The rapid rise of cloud computing and readily available free Web-based business applications mean more business users are deploying and using technology solutions without the IT department's involvement, which is one of the main attractions of mash apps.
Automotive supplier Valeo serves as a concrete case study: It introduced Google Apps for Business to its 30,000 connected employees to increase administrative efficiency and improve collaboration between almost 200 locations in nearly 30 countries. Using Applications Templates, business users all over the world can create and customize applications while governance is provided centrally to minimise duplication of effort and cost.
Cloud proposition vs. on-premises
Another question that companies are asking is why they should consider vendors with a cloud proposition instead of traditional on-premises suppliers. The easy answer to this is if a business isn't sure about BPM it can try it out in the cloud before making a commitment. Organizations often start in the cloud and then move back into on-premises, and vice versa. This flexibility is important to consider together with the idea of a hybrid model. There has also been a noticeable rise in a new approach to a BPM appliance where the whole offering comes "in a box," often delivered as a cloud-based platform as a service.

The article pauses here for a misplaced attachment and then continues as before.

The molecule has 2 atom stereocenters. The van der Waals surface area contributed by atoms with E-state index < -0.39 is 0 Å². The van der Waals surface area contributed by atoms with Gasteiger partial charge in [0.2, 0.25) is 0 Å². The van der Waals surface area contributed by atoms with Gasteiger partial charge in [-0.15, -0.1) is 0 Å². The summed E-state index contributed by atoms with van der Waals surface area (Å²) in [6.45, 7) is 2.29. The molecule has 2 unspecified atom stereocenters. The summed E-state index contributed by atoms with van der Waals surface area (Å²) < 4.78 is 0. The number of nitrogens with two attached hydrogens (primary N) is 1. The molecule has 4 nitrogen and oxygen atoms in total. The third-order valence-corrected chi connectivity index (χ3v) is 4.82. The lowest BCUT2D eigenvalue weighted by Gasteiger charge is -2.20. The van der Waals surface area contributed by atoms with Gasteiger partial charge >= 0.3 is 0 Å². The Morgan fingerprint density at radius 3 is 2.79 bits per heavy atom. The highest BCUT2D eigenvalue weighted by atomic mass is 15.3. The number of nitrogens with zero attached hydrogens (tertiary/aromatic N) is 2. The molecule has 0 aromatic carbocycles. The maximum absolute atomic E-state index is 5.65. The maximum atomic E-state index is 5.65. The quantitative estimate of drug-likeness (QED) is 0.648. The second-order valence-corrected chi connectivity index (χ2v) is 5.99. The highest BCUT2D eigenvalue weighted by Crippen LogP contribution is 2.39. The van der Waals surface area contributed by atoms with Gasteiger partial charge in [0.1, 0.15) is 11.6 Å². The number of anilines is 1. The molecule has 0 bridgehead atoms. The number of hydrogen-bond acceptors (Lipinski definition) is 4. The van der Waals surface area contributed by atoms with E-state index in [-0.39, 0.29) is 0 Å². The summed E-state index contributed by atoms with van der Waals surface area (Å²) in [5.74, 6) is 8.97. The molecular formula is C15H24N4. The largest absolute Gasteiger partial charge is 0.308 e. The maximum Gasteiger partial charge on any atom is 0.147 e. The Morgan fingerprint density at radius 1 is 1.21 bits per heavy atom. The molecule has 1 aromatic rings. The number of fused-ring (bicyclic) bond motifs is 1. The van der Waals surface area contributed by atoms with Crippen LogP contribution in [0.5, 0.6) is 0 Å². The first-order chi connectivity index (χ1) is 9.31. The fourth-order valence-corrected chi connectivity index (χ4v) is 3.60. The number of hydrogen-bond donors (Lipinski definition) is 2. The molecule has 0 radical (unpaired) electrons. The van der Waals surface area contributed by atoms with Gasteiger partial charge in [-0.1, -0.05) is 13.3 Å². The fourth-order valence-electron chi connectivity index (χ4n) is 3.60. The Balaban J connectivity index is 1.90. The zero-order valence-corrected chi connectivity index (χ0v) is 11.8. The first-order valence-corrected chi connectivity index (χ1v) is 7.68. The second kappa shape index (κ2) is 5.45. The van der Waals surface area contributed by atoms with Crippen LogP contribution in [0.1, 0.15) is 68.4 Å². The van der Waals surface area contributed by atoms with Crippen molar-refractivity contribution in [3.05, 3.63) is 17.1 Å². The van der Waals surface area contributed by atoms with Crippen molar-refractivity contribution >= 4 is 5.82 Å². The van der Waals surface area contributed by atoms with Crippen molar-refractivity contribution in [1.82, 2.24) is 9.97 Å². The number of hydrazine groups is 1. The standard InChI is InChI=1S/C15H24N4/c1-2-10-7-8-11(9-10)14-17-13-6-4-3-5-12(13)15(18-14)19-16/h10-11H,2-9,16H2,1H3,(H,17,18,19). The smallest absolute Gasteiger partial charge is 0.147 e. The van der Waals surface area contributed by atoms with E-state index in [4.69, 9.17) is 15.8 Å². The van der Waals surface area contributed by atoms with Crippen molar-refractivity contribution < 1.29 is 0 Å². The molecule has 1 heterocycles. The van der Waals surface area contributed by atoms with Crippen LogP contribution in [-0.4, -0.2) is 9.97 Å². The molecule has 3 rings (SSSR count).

There are real benefits from cloud and BPM:
- Quick start, no IT hassle and focus on business value
- Pay-as-you-go subscription model
- High degree of collaboration such as collaborative modeling
- Orchestration of cloud services
However, to get this benefit it is important that companies ask themselves the right, honest questions. Navigating BPM and the cloud and making the correct, pragmatic choices ensures an organization is future-proofed, can get started quickly and can take the hybrid approach to make sure they aren't getting themselves into that "mess of many" problem.
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